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Sunday, 12 April 2009

Only 50 IPOs worldwide in Q1 2009

I hardly need to "work" on this blog. There are hardly any work to be done. With only 50 IPOs globally in Q1 of 2009, the statistics speaks for itself.

The IPO market is an interesting one. Good profitable companies with strong cashflow will not want to list during such a period where valuations are extremely low since they are not in urgent need of cash and the owners are unwilling to "sell" their companies are lousy prices. Poor and loss-making companies in urgent need of capital for expansion will find it tough to list under such market conditions as no underwriters will be willing to help them list the companies. As a result, hardly any companies list during this period.

Here is a recent article that appeared on Channel News Asia.

SINGAPORE: Global activity for initial public offerings (IPO) is continuing to slow, with just 50 IPOs worldwide in the first quarter of this year. According to Ernst and Young, these 50 IPOs raised only US$1.4 billion in capital for the period between January 1 and March 31. In the last quarter of 2008, about 80 companies were listed worldwide, raising about US$2.6 billion. Ernst & Young said only two deals raised over US$100 million.

The top three global IPOs by capital raised were US consumer staples company Mead Johnson Nutrition, Chinese firm Real Gold Mining and Saudi company, Etihad Atheeb Telecommunications Company. These three accounted for 75 per cent of capital raised during the first quarter of this year.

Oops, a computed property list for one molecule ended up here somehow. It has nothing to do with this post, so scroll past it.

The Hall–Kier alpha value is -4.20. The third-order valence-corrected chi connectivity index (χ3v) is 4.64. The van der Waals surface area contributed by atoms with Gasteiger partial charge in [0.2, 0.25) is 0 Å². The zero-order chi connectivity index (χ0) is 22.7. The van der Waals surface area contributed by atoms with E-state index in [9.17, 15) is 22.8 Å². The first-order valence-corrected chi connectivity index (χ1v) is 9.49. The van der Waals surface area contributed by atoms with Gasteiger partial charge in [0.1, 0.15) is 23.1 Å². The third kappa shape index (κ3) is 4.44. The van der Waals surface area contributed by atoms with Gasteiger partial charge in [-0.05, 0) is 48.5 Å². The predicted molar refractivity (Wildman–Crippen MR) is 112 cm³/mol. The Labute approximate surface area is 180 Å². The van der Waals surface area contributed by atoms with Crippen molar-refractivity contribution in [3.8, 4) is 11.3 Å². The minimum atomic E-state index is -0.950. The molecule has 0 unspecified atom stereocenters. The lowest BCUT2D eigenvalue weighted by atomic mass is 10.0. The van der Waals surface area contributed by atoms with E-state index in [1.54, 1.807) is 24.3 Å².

Ernst and Young said IPO activity has fallen sharply year-on-year. It added that the deal threshold required to make the top 20 IPO list has also dropped significantly over the past year.
In the first quarter of last year, companies would have to raise at least around US$127 million to make it to the top 20 list, but all they needed in the first quarter this year was around US$6.8 million. Ernst and Young expects the IPO markets to take a much longer time than what most people have predicted to recover.

Ernst & Young Assurance Partner and IPO leader in Singapore, Max Loh, said: "The timeframe for recovery of the IPO markets looks to be much longer than people initially thought a year ago. I feel it will require at least two to three quarters of macroeconomic stability and for confidence to be re-built. "There are, however, many quality companies from both developed and emerging markets which have delayed or deferred their public listings. These companies continue to ready themselves to go public while waiting for market conditions to stabilise. So when the markets open and valuations improve, these companies will be poised to take advantage."


Loh Hon Chun said...

Another interesting fact.

Big Drop in 1Q M&A Deals for VC-Backed Companies, IPO Drought Continues


2Y Capital said...

wow....such fast response...! :P

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